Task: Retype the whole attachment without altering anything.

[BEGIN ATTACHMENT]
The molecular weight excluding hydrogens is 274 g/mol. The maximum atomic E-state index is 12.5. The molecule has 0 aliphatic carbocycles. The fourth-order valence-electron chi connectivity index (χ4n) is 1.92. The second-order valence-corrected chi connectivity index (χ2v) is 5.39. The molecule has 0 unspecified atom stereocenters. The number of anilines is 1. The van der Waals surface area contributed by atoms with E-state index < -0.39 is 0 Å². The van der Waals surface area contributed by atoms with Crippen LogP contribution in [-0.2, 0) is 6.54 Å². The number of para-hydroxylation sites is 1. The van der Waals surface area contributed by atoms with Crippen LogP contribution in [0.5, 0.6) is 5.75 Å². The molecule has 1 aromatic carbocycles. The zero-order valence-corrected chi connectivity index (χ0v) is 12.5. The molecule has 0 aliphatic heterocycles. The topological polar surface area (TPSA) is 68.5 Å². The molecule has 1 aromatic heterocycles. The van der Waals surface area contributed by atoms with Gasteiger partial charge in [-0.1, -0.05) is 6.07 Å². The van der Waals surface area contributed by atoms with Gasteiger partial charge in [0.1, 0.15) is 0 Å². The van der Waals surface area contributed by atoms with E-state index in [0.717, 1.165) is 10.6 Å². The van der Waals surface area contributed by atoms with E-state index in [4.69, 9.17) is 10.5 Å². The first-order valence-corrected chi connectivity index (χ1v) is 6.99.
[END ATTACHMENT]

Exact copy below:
The molecular weight excluding hydrogens is 274 g/mol. The maximum atomic E-state index is 12.5. The molecule has 0 aliphatic carbocycles. The fourth-order valence-electron chi connectivity index (χ4n) is 1.92. The second-order valence-corrected chi connectivity index (χ2v) is 5.39. The molecule has 0 unspecified atom stereocenters. The number of anilines is 1. The van der Waals surface area contributed by atoms with E-state index < -0.39 is 0 Å². The van der Waals surface area contributed by atoms with Crippen LogP contribution in [-0.2, 0) is 6.54 Å². The number of para-hydroxylation sites is 1. The van der Waals surface area contributed by atoms with Crippen LogP contribution in [0.5, 0.6) is 5.75 Å². The molecule has 1 aromatic carbocycles. The zero-order valence-corrected chi connectivity index (χ0v) is 12.5. The molecule has 0 aliphatic heterocycles. The topological polar surface area (TPSA) is 68.5 Å². The molecule has 1 aromatic heterocycles. The van der Waals surface area contributed by atoms with Gasteiger partial charge in [-0.1, -0.05) is 6.07 Å². The van der Waals surface area contributed by atoms with Gasteiger partial charge in [0.1, 0.15) is 0 Å². The van der Waals surface area contributed by atoms with E-state index in [0.717, 1.165) is 10.6 Å². The van der Waals surface area contributed by atoms with E-state index in [4.69, 9.17) is 10.5 Å². The first-order valence-corrected chi connectivity index (χ1v) is 6.99.